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When Nashville flooded in 2010, few people unrelated to the area knew about it for days, largely because the aid providers and the media were too focused elsewhere to respond to a very real crisis that, in the words of Newsweek‘s Andrew Romano, “could wind up being one of the most expensive natural disasters in U.S. history.” In fact, his article, Why the Media Ignored the Nashville Flood, pops up as the first organic result in a Google search for “Nashville flood.” If it wasn’t for the overwhelmingly positive reaction of local celebrities and the community, as a whole, the Nashville flood may have received more publicity about the lack of publicity than it did about the actual damages incurred by the flood, the needs it created, and relief required to meet those needs. For the most part, however, the conversation was, disappointingly, about the conversation.

Recently, controversy has sparked surrounding the MPAA rating classifications of The Hunger Games, a dystopian blockbuster pitting teenagers against each other in a death match, as PG-13, and BULLY, a stark awareness vehicle for social betterment, as R. By the book, the MPAA (which, by the way, is comprised of a panel of parents) has assigned the correct rating to each work, but the juxtaposition of the two films – and their relative takes on teenage conflict – present too rich a lesson to ignore. While the ratings delivered to these movies have created their share of outcry, the opportunity to seize upon each of them as a tool for coaching teens is drowned out to a whimper, at most.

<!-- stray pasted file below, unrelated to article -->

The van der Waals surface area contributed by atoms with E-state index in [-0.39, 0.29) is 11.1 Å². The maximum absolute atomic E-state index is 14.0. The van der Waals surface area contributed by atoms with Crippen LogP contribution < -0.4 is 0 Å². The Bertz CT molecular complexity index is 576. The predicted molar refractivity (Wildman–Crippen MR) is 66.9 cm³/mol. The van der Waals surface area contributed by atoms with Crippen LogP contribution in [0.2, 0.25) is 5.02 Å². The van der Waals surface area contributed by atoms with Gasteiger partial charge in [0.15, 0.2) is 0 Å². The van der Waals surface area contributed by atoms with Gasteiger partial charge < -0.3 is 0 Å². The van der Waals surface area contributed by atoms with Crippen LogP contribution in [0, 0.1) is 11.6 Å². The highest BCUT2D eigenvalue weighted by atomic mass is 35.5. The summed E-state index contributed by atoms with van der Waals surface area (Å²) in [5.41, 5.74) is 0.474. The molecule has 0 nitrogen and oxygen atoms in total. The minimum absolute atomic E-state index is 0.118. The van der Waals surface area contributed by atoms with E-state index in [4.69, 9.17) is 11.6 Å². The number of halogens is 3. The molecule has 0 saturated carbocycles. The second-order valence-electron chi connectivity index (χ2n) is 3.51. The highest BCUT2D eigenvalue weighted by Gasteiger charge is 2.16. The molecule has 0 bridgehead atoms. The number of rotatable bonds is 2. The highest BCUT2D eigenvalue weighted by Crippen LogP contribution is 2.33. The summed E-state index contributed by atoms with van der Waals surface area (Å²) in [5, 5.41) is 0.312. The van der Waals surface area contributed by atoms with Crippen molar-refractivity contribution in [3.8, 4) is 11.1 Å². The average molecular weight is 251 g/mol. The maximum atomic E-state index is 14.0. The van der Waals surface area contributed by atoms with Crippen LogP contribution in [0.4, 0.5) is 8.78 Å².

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I know I’ve been absent for a little while, but I’m excited to announce that I haven’t been idle. In fact, I have been nearly overwhelmed by the sheer volume of what I’m learning. There is so much that I can’t wait to share with you. Please continue to be patient with me while I find the time to put all of these lessons into words. For now, I leave you with this quote by Audre Lorde:

I was going to die, sooner or later, whether or not I had even spoken myself. My silences had not protected me. Your silences will not protect you…. What are the words you do not yet have? What are the tyrannies you swallow day by day and attempt to make your own, until you will sicken and die of them, still in silence? We have been socialized to respect fear more than our own need for language.